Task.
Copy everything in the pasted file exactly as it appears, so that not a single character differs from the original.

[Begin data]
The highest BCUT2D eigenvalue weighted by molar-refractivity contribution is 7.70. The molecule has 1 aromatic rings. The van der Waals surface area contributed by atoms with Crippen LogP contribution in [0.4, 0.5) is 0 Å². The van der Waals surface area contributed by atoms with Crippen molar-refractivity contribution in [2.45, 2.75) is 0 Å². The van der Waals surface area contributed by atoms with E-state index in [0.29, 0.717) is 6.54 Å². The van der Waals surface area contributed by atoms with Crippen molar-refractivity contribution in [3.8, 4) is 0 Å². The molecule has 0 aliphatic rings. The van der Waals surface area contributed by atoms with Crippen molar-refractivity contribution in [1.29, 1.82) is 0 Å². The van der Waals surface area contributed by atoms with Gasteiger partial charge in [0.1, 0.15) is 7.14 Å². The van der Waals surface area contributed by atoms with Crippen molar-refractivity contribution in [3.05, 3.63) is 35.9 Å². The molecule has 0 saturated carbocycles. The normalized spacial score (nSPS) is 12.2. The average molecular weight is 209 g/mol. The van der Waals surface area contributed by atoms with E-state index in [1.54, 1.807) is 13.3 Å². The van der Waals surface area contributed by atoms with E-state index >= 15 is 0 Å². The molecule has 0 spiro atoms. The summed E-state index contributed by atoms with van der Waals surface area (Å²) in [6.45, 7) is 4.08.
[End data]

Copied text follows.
The highest BCUT2D eigenvalue weighted by molar-refractivity contribution is 7.70. The molecule has 1 aromatic rings. The van der Waals surface area contributed by atoms with Crippen LogP contribution in [0.4, 0.5) is 0 Å². The van der Waals surface area contributed by atoms with Crippen molar-refractivity contribution in [2.45, 2.75) is 0 Å². The van der Waals surface area contributed by atoms with E-state index in [0.29, 0.717) is 6.54 Å². The van der Waals surface area contributed by atoms with Crippen molar-refractivity contribution in [3.8, 4) is 0 Å². The molecule has 0 aliphatic rings. The van der Waals surface area contributed by atoms with Crippen molar-refractivity contribution in [1.29, 1.82) is 0 Å². The van der Waals surface area contributed by atoms with Gasteiger partial charge in [0.1, 0.15) is 7.14 Å². The van der Waals surface area contributed by atoms with Crippen molar-refractivity contribution in [3.05, 3.63) is 35.9 Å². The molecule has 0 saturated carbocycles. The normalized spacial score (nSPS) is 12.2. The average molecular weight is 209 g/mol. The van der Waals surface area contributed by atoms with E-state index in [1.54, 1.807) is 13.3 Å². The van der Waals surface area contributed by atoms with E-state index >= 15 is 0 Å². The molecule has 0 spiro atoms. The summed E-state index contributed by atoms with van der Waals surface area (Å²) in [6.45, 7) is 4.08.